Unfamiliar speech—spoken in a familiar language but with an accent different from the listener’s—is known to increase comprehension difficulty. However, there is evidence of listeners’ rapid adaptation to unfamiliar accents (although perhaps not to the level of familiar accents). This paradox might emerge from prior focus on isolated word perception and/or use of single comprehension measures. We investigated processing of fluent connected speech spoken either in a familiar or unfamiliar accent, using participants’ ability to “shadow” the speech as an immediate measure as well as a comprehension test at passage end. Shadowing latencies and errors and comprehension errors increased for Unfamiliar relative to Familiar Speech conditions, especially for relatively informal rather than more academic content. Additionally, there was evidence of less adaptation to Unfamiliar than Familiar Speech. These results suggest that unfamiliar speech imposes costs, especially in the immediate timescale of perceiving speech.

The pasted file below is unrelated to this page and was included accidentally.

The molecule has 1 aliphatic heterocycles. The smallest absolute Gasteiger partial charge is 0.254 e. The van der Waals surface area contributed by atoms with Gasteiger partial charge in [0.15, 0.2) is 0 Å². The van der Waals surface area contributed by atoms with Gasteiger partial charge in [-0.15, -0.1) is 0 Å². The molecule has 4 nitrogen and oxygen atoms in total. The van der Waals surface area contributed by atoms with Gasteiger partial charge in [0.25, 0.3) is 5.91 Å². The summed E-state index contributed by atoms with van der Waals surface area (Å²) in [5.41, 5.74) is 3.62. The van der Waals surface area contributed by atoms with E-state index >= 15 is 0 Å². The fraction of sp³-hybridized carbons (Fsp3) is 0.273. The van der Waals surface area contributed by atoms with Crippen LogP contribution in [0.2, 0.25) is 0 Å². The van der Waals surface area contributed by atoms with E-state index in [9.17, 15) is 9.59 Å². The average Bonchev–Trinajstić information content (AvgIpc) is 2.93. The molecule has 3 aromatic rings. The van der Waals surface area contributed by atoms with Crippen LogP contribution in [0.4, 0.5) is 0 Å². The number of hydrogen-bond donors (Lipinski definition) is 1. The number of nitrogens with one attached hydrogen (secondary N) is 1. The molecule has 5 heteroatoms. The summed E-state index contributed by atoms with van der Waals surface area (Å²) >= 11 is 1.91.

Perry, L.K, Mech, E.N., MacDonald, M. C., & Seidenberg, M. S. (2017). Influences of speech familiarity on immediate perception and final comprehension. Psychonomic Bulletin & Review.